Please click on any photo to enlarge it.

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Washington All-State Band & Orchestra Concert at Benaroya Hall

Posted by glennled on February 21, 2011

Last night, the Washington All-State Band and All-State Orchestra played their annual concert, sponsored by the Washington Music Educators Association (WMEA), at Benaroya Hall in downtown Seattle. I was not there. I wanted to be there. Someday, I want to go see and hear one of my trumpet students play on the concert stage in the Washington All-State Band or All-State Orchestra.  Who will it be?

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Mercer Island Sophomore Trumpeter Returns to Music Fundamentals

Posted by glennled on February 6, 2011

Mercer Island was my home for 33 years. One of my two sons (now living in New Zealand) played drums in the MI High School Band. And now my 15th trumpet student is a sophomore in that same school and plays trumpet in that same band. Also like my drummer son, she

Drum Major, MIHS Marching Band

has ADD (Attention Deficit Disorder). It’s easy for her attention to drift from one thing to the next, and it’s hard to stay focused on something for a long time.

She first learned to read music and play trumpet when she was a young girl, but then she transferred to another school and did not play for three years. To her dismay, when she returned to school at M.I. and resumed playing trumpet in the band, she found that she had forgotten much of what she’d once known about how to read music. Now she manages to play ok but wants to improve. Marching band season is over, she’s moved into concert band, the music is more complex and difficult, and she wants to play it well. She realized she must return to the basics and re-study the fundamentals…with a trumpet tutor.

I am the lucky man who is privileged to help her. We started her private lessons on 18 December 2010. She already plays with such a sweet, solid tone. Now all we need to do is help her learn all those notes over a two-octave range, learn all those music notations, strengthen and train her embouchure, and develop her hand-to-eye coordination and muscle memory. As that happens, her confidence and pride will soar. She will play as well as, or better than, most of her classmates. And, in turn, she will enjoy music and her band membership even more!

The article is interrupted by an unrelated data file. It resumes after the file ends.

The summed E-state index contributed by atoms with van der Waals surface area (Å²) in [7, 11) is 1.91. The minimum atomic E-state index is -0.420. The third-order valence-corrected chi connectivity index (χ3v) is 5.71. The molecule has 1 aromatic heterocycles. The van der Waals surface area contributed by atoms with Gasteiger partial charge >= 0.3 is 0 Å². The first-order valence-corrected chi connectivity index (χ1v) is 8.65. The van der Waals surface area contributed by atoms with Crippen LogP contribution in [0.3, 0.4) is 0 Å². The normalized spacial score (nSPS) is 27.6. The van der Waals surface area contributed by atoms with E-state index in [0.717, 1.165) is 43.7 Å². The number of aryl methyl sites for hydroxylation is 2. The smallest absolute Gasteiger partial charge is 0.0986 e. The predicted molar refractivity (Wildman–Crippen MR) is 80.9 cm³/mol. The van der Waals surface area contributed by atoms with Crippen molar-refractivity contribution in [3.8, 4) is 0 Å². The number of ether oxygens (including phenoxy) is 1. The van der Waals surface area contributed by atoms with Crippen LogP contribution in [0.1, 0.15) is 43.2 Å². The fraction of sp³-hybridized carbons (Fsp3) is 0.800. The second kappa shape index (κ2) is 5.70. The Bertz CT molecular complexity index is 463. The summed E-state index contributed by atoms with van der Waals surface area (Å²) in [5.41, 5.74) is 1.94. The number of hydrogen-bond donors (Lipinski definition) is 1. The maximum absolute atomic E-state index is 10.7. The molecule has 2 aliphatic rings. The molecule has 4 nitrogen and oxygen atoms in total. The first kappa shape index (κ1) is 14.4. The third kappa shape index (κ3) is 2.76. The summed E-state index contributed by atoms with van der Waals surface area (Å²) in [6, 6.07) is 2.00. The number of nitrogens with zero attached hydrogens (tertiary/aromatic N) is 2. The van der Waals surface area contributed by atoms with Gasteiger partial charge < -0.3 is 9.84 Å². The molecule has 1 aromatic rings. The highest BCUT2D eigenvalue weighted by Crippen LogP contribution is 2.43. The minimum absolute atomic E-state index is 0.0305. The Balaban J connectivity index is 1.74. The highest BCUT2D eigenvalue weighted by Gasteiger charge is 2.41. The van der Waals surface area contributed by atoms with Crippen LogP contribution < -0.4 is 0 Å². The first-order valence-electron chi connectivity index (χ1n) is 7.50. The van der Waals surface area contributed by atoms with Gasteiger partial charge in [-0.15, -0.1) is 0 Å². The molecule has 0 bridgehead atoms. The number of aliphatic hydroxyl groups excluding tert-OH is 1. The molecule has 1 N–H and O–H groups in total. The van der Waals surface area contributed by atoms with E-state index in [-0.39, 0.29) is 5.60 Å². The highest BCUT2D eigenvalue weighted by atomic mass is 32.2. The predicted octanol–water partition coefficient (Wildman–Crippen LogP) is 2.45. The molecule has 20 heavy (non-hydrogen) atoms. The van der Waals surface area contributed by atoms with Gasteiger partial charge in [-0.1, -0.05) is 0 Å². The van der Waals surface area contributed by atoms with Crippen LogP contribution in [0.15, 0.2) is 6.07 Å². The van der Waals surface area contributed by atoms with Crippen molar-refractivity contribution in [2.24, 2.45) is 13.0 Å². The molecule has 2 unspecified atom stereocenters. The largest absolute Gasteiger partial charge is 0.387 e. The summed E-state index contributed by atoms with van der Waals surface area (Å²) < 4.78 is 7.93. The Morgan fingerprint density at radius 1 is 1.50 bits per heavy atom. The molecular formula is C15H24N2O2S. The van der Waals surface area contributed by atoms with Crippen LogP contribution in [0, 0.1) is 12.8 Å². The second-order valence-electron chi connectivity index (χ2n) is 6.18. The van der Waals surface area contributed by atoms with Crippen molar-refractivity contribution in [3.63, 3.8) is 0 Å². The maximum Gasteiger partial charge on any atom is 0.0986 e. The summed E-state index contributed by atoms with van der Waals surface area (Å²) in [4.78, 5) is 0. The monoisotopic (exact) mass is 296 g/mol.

She  says she had a great time when the 300-member MIHS band went to England a month ago to march in the colossal 2011 London New Year’s Day Parade (see www.londonparade.co.uk), joining some 10,000 performers from 20 countries who marched in front of about half a million spectators along the 2-mile route. The parade, which began in 1987, is broadcast by over 700 TV stations worldwide and is watched for some three hours by about 200 million viewers. This was the M.I. band’s first appearance in this, the 25th annual parade. Roughly 200 M.I. band students made the trip. The kids and community raised about $80,000 in support of those students who could not otherwise have gone. Go to the links below to watch videos of the MIHS band’s performance in London. Other USA bands participating came from Arizona, California, Florida, Illinois, Kansas, Michigan, and Wisconsin.

Almost one out of every four students in Mercer Island High School is enrolled in the band program! The program consists of four concerts bands, the marching band, jazz bands, and the “Animal Band” (see http://www.misd.k12.wa.us/schools/hs/hsband/bands.html). The successes, awards and accolades won by these bands are numerous; for example,  over 50 students were selected to participate in the All-State and All-Northwest honor ensembles during the last five years.

Next year, they will march again in the Tournament of Roses Parade in Pasadena, California. Hmmmm….now if only the UW Husky football team can just win enough games next season, maybe they’ll get to play in the Rose Bowl game itself. Go, Huskies! And then she and her fellow M.I. band members can watch our own Seattle team play there. It’s so much fun to be in band!  🙂

There are at least four videos of the MIHS Marching Band’s performance in London on YouTube: